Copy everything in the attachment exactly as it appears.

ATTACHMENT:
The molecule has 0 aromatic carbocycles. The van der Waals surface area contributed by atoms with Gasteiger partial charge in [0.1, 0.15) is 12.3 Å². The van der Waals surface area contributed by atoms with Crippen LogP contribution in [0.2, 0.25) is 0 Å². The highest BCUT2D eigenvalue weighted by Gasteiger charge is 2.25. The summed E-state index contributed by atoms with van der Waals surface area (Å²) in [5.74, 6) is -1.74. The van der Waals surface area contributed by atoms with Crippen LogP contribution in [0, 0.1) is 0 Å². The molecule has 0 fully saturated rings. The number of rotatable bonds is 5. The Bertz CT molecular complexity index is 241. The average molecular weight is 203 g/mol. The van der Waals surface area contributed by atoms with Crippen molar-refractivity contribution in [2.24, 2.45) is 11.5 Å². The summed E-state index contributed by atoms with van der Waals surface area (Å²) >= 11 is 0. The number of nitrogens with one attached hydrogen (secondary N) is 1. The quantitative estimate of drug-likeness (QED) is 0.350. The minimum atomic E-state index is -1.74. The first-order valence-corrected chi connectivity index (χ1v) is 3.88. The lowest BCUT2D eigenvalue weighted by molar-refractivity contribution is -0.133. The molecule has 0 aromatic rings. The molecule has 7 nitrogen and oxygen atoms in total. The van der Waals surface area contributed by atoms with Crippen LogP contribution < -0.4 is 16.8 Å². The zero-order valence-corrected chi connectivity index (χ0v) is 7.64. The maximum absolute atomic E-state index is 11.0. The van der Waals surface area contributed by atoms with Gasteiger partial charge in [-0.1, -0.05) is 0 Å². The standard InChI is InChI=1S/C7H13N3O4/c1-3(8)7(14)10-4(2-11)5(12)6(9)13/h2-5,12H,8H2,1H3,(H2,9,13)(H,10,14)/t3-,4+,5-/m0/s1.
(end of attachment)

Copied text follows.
The molecule has 0 aromatic carbocycles. The van der Waals surface area contributed by atoms with Gasteiger partial charge in [0.1, 0.15) is 12.3 Å². The van der Waals surface area contributed by atoms with Crippen LogP contribution in [0.2, 0.25) is 0 Å². The highest BCUT2D eigenvalue weighted by Gasteiger charge is 2.25. The summed E-state index contributed by atoms with van der Waals surface area (Å²) in [5.74, 6) is -1.74. The van der Waals surface area contributed by atoms with Crippen LogP contribution in [0, 0.1) is 0 Å². The molecule has 0 fully saturated rings. The number of rotatable bonds is 5. The Bertz CT molecular complexity index is 241. The average molecular weight is 203 g/mol. The van der Waals surface area contributed by atoms with Crippen molar-refractivity contribution in [2.24, 2.45) is 11.5 Å². The summed E-state index contributed by atoms with van der Waals surface area (Å²) >= 11 is 0. The number of nitrogens with one attached hydrogen (secondary N) is 1. The quantitative estimate of drug-likeness (QED) is 0.350. The minimum atomic E-state index is -1.74. The first-order valence-corrected chi connectivity index (χ1v) is 3.88. The lowest BCUT2D eigenvalue weighted by molar-refractivity contribution is -0.133. The molecule has 0 aromatic rings. The molecule has 7 nitrogen and oxygen atoms in total. The van der Waals surface area contributed by atoms with Crippen LogP contribution < -0.4 is 16.8 Å². The zero-order valence-corrected chi connectivity index (χ0v) is 7.64. The maximum absolute atomic E-state index is 11.0. The van der Waals surface area contributed by atoms with Gasteiger partial charge in [-0.1, -0.05) is 0 Å². The standard InChI is InChI=1S/C7H13N3O4/c1-3(8)7(14)10-4(2-11)5(12)6(9)13/h2-5,12H,8H2,1H3,(H2,9,13)(H,10,14)/t3-,4+,5-/m0/s1.